min-a-ret: n. 1. A tall, slender tower on a mosque, having one or more projecting balconies from which a muezzin summons the people to prayer.
clyde min-a-ret: n. 1. A tall, slender peak south of Ritter/Banner, having steep 3rd to 5th class faces from which a register summons the people to climb.
October is a dicey month for climbing. It can be crisp and wonderful, or it can be snowy and cold. Last month (September) we were snowed off Winchell, but there was an extended period of dry weather that beckoned me back to the high country. Perhaps I should have chosen a peak OTHER than Clyde Minaret, with its northeast facing rock, but I wanted to cap a month of grunge peaks with one last REAL climb.
Problem 1: Road Closed. It never occurred to me that the Devil's Postpile road would be closed at Minaret Summit (just past Mammoth Mtn Lodge) when there was no snow on the ground and no threat of impending storms. It was. We had an extra 3 miles to walk in each direction, and an extra 700' of climb-out at the end. (The road closes mid-october need it or not.)
Problem 2: Short Days. The Winter Solstice draws near, daylight "savings" draws near, and camp seems to drift farther away. We actually had a very nice hike in, except we lost the use trail above Ediza Lake and wound up looking down on Iceberg Lake instead of going past the outlet. Yep, it has icebergs in it (at least this year) and very large very icy snowfields on both sides. It also loses the sun by 4pm. We found a great campsite under some small trees and were in the sack shortly right about dark. It was actually warmer here than at the trailhead, but still in the 20s overnight.
Problem 3: Old Snow vs. New Snow. We had to crampon around Iceberg Lake, and we had to crampon up 45 degree ice at the base of the 3rd class rock (or do a mixed moat/rock scramble with crampons). I chose the open slopes, traversing into the center of the ice field to avoid TWO FEET of fresh and poorly consolidated sugar snow. The old snow is now completely iced, and an ice hammer would have been more comforting than my ice axe (despite recent sharpening). The others did a mixed bag of routes, but we converged on the narrow point of the snowfield where we planned to pick up the ledge to Secor's "Rock Route". (By the way, climbing straight up from Cecile's outlet to the ledge is class 2-3 and solid - I see no reason to use the "red rock" area which has been reported to be loose.)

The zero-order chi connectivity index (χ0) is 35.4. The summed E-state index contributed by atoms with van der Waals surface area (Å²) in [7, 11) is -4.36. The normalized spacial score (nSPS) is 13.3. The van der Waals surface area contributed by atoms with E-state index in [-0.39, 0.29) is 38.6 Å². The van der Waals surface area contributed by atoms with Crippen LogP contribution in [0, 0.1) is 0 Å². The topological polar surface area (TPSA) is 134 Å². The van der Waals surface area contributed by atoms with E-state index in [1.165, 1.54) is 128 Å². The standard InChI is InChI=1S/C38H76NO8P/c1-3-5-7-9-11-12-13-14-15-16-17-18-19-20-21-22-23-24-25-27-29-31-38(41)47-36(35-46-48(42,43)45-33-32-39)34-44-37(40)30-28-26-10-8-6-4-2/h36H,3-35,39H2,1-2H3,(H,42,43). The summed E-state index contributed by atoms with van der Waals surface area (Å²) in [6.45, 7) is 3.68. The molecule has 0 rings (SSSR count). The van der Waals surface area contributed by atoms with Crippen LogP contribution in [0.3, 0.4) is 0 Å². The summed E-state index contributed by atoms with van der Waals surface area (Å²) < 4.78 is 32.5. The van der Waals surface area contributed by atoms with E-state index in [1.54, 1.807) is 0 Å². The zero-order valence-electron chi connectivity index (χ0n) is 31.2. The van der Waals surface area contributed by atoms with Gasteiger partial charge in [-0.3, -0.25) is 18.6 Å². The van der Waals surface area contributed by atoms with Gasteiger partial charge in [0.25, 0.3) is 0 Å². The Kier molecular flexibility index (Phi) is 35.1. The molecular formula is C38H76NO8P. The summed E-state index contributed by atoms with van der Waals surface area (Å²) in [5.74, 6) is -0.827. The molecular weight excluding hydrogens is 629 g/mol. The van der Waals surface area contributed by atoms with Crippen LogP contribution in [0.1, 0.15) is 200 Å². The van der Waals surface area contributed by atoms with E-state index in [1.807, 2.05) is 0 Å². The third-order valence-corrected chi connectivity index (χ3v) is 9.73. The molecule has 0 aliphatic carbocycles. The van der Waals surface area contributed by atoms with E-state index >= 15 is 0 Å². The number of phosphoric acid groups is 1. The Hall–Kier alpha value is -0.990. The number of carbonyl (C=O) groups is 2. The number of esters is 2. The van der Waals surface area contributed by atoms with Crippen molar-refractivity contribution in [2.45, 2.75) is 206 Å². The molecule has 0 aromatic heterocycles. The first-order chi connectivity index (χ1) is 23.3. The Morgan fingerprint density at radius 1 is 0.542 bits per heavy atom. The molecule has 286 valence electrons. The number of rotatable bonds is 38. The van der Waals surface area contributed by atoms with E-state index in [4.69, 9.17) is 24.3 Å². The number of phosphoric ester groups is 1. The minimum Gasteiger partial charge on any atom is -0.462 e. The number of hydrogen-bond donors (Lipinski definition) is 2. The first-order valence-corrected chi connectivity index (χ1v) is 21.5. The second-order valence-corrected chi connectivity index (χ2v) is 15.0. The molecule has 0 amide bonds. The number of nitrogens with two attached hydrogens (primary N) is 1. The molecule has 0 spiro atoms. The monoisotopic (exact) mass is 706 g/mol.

Problem 4: I Want, Therefore I Will (damn the torpedos, full speed ahead). We were not climbing fast enough to get the peak, return to camp, and pack out before dark. I should have turned back all or part of the group at the top of the glacier. Jeff pointed out that this was the wrong time of year to climb after looking at his watch and the snow-littered third class above us, but David and I wanted the peak badly and Patt was feeling strong. We went up.
Problem 5: New Snow on Rock. The easy (Rock) route was covered with snow from the end of "the ledge". The Starr route had less snow, but it still obscured some of the moves. We got to the "prominent gendarme" where the Starr and Rock routes converge with two belays, but lost time trying to free the rope from a freak snag: The end of the rope dropped into a one-inch crack and would not come out. We cut off a couple of feet after sending Patt down to yank on it for a while. First time I've ever had to cut a rope during a climb! Above the gendarme the snow got positively deep, and we wished for gaiters.
Problem 6: The Sun. It was now mid afternoon, we were still climbing, we had been in the shade since leaving the glacier, we were mid-calf in snow on third class rock, and some people didn't have warm gloves that were suitable for climbing. Looking at the sunlit valley below didn't help, but no one was critically cold so we pressed on.